There’s been a bit of changes under the hood with Thinking Sphinx lately, and some of the more recent commits are pretty useful.
First off, something neat but minor – you can now use
timestamp columns as attributes – the plugin automatically maps those to
datetime types as needed.
There’s also now a cucumber-driven set of feature tests, which can run on MySQL and PostgreSQL. While that’s not important to most users, it makes it much less likely that I’ll break things. It’s also useful for the numerous contributors – just over 50 people as of this week! You all rock!
New Delta Possibilities
The major changes are around delta indexing, though. As well as the default delta column approach, there’s now two other methods of getting your changes into Sphinx. The first, requested by some Ultrasphinx users, and heavily influenced by a fork by Ed Hickey, is datetime-driven deltas. You can use a
datetime column (the default is
updated_at), and then run the
thinking_sphinx:index:delta rake task on a regular basis to load recent changes into Sphinx.
define_index block would look something like the following:
define_index do # ... field and attribute definitions set_property :delta => :datetime, :threshold => 1.day end
If you want to use a column other than
updated_at, set it with the
The above situation is if you’re running the rake task once a day. The more often you run it, the lower you can set your threshold. This is a bit different to the normal delta approach, as changes will not appear in search results straight away – only whenever the rake task is run.
One of the biggest complaints with the default delta structure is that it didn’t scale. Your delta index got larger and larger every time records were updated, and that meant each change got slower and slower, because the indexing time increased. When running multiple servers, you could get a few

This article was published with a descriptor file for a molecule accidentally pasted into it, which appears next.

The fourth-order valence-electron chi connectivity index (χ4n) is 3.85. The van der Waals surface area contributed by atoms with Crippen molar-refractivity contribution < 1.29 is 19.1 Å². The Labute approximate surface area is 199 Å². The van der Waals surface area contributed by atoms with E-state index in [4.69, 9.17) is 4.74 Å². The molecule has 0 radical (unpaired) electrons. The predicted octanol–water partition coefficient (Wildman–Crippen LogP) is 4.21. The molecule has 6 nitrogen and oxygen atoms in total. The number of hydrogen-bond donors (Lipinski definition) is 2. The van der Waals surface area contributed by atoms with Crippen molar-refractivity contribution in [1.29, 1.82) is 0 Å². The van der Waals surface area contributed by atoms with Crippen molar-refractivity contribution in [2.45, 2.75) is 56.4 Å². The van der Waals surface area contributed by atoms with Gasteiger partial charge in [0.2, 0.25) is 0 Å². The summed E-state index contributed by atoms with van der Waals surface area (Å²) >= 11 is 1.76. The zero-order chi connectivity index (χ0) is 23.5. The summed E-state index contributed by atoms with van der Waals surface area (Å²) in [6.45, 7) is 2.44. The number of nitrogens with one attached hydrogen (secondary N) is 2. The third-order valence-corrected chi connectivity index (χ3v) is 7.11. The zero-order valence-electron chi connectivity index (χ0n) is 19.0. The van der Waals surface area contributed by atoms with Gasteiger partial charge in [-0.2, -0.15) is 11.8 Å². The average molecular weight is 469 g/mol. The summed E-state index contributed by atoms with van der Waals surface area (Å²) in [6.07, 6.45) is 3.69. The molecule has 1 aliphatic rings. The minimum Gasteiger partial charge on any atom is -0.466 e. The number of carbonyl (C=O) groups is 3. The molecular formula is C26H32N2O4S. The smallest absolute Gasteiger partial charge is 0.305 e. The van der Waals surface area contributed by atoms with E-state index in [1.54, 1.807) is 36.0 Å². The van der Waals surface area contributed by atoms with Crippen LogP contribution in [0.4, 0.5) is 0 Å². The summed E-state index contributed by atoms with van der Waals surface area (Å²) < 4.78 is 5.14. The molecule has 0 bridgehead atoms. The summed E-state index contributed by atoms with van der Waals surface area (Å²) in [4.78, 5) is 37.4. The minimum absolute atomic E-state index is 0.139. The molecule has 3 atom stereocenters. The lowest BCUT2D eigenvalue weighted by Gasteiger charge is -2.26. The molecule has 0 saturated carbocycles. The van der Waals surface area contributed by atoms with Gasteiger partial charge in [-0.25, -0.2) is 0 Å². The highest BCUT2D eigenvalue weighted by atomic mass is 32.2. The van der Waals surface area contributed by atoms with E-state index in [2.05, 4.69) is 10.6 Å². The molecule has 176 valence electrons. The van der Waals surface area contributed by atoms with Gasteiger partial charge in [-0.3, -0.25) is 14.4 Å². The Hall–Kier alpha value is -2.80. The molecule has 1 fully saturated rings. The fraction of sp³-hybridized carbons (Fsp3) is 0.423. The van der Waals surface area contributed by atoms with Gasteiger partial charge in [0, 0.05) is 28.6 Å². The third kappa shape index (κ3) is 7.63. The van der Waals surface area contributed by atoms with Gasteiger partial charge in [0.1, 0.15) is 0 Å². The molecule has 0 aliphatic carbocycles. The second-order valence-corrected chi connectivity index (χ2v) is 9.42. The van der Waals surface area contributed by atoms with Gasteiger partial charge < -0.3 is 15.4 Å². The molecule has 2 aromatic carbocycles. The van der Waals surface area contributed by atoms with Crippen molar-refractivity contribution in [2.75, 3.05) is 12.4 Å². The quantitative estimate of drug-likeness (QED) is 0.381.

indexer processes running at once. That ain’t good.
So now, we have delayed deltas, using the delayed_job plugin. You’ll need to have the job queue being processed (via the
thinking_sphinx:delayed_delta rake task), but everything is pushed off into that, instead of overloading your web server. It means the changes take slightly longer to get into Sphinx, but that’s almost certainly not going to be a problem.
Firstly, you’ll need to create the
delayed_jobs table (see the delayed_job readme for example code), and then change your define_index block so it looks something like this:
define_index do # ... field and attribute definitions set_property :delta => :delayed end
As part of the restructuring over the last couple of months, I’ve also added some additional code to Riddle, my Ruby API for Sphinx. It now has objects to represent all of the configuration elements of Sphinx (ie: settings for sources, indexes, indexer and searchd), and can generate the configuration file for you. This means you don’t need to worry about doing text manipulation, just do everything in neat, clean Ruby.
Documentation on this is non-existent, mind you, but the source shouldn’t be too hard to grok. I also need to update Thinking Sphinx’s documentation to cover the delta changes – for now, this blog post will have to do. If you get stuck, check out the Google Group.
16 responses to this article